In the Name of the Father who loves us, He watches for our coming from a long way off and the moment we come to our senses, turn around and start on the way home, He who longs for our return runs to us. He clothes us in robes, rings and shoes, and leads us where we belong. In our plight, we see that we are not worthy to be his servant, but He calls us sons and daughters. If we will only seek those tear filled eyes that so tenderly gaze on us, we would know in a single glance that what most defines our existence is not our betrayal of love, but the deeper reality that God's love for us is irrevocable - and whether we accept it or reject it forever, nothing has the power to change that - for He is unchangeable.

The access that Christ has opened to the heart of the Father through our faith in Him makes possible what Christian tradition calls spiritual communion - a heart to heart with God, an unfolding of that the very same grace he offered the night before His death,  an encounter with what Christ did on the Cross that even in this moment can begin to fill our hearts. To receive this grace, all one needs to do is ask with faith and perseverance. Think of it!  The greatest work that God can accomplish in humanity is only a prayer away, a treasure is ours for the asking.

Suddenly, we are not alone no matter how cut-off we are from our friends and family.  Heaven surrounds us and we breathe the air of our true homeland. This immense and majestic silence echoes with the hymns and canticles of myriads and myriads of angels and saints gathered around the throne of the Lamb. The glory, the splendor, the beauty can cause us to ache with such joy and sorrow all at once, and something is given that fills every moment of our life, from birth to the present, with new meaning.  God's City of Peace descends and the misery of the moment is pregnant with love's intensity.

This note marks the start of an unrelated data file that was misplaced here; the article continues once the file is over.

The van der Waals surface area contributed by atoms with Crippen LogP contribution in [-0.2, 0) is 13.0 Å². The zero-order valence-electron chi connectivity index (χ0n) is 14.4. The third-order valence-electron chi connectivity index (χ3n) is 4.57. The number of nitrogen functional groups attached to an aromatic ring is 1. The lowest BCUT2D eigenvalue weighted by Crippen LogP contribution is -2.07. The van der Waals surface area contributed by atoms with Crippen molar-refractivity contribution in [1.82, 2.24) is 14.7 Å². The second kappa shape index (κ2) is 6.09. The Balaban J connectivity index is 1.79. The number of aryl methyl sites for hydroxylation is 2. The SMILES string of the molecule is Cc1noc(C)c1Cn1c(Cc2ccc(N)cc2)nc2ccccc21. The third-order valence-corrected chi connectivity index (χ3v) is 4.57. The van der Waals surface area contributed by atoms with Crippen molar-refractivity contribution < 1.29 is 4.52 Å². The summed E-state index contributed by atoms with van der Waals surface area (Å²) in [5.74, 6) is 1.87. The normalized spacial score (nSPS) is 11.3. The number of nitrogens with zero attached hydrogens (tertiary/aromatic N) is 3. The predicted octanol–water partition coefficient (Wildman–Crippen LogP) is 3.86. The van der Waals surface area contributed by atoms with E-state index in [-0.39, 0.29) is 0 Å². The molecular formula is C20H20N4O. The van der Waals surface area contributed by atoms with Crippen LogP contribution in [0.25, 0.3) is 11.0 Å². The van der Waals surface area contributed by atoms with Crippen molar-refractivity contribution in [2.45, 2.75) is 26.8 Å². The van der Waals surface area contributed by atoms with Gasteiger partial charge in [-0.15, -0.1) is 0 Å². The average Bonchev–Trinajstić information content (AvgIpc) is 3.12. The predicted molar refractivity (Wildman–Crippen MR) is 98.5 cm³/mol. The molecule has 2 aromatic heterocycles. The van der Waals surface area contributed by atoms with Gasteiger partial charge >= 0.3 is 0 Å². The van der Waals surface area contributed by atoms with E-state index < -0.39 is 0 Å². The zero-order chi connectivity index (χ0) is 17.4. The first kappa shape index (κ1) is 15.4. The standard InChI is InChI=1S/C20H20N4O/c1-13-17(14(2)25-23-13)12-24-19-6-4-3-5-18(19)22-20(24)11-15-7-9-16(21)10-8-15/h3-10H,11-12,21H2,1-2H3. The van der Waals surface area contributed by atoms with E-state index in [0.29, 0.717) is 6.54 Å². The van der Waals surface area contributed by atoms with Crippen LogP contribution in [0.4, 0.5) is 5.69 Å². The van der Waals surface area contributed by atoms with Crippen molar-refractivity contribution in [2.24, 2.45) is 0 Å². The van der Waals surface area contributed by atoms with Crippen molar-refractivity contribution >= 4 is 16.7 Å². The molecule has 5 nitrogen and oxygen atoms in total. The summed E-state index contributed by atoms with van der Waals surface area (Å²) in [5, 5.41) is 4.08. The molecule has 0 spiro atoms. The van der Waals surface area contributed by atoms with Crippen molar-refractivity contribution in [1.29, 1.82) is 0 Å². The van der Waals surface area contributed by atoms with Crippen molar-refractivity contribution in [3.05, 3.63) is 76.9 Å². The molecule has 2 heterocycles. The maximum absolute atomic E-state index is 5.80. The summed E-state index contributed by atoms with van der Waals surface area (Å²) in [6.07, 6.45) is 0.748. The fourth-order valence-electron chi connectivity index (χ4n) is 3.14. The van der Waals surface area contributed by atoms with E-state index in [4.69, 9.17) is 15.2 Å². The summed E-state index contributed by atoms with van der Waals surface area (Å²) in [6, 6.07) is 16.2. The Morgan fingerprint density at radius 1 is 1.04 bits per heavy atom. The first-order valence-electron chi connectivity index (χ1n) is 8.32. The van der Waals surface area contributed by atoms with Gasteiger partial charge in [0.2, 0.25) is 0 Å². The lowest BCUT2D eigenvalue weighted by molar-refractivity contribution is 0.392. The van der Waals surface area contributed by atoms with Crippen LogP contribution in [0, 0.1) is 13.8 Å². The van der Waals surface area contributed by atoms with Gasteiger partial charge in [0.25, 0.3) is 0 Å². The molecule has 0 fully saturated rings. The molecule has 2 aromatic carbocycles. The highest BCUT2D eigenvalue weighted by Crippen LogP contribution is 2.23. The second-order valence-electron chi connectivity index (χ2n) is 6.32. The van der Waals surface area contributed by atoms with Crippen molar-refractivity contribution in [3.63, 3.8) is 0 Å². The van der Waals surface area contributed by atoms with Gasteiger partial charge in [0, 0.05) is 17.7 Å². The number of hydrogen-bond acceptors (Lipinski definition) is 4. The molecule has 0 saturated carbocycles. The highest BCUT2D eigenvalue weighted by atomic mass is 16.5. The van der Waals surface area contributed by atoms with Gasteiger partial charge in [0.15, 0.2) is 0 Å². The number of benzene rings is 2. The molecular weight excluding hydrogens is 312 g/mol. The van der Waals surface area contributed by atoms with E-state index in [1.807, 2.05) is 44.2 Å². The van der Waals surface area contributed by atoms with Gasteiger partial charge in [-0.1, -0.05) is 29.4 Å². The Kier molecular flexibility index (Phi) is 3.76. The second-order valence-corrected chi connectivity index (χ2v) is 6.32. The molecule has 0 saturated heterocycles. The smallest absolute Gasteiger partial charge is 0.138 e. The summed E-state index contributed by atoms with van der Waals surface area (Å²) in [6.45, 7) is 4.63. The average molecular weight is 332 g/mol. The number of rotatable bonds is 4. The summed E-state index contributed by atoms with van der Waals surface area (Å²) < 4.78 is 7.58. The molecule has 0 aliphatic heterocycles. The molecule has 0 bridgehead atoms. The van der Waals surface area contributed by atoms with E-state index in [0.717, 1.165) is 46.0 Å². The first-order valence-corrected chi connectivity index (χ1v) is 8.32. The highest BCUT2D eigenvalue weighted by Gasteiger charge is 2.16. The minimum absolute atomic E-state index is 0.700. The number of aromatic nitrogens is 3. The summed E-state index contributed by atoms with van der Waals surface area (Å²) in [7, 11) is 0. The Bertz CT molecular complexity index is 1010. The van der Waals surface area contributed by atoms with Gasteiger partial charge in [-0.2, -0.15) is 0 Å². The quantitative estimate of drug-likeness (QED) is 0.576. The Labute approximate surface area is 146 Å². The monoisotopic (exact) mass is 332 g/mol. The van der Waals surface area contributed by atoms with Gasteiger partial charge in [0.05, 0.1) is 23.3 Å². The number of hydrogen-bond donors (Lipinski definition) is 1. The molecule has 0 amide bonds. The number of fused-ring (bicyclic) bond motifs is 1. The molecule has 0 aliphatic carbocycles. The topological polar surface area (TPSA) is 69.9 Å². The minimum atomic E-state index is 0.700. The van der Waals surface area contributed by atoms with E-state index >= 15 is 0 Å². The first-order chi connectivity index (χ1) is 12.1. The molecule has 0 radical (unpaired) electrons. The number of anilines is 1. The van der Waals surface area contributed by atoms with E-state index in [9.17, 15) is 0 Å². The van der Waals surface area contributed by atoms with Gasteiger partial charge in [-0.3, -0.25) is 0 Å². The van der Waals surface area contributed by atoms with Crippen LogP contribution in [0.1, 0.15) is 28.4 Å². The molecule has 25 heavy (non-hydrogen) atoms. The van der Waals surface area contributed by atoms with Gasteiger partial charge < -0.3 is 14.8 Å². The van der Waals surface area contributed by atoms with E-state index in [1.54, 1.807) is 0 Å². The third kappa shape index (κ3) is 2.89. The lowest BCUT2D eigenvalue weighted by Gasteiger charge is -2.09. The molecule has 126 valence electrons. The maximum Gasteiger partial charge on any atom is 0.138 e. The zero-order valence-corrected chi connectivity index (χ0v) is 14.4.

All at once, no matter what our poverty or dire circumstance, we have everything that matters. By this most humble prayer of faith, we open the door to a banquet hall and discover that we are the guests of honor.  In the valley of death, as fear rises up on every side, He guides us and helps us refresh our weary hearts if we will but bow our heads and fold our hands. We feast on the Bread of Life in the face of our enemies if we will only ask the Source of Living Waters to give us a drink.  And he pours a cup of joy so wonderful that no matter what might befall us, we will live in the house of the Lord for ever and ever. Amen.

April 2, 2020

The Spiritual Battle and the Call to Prayer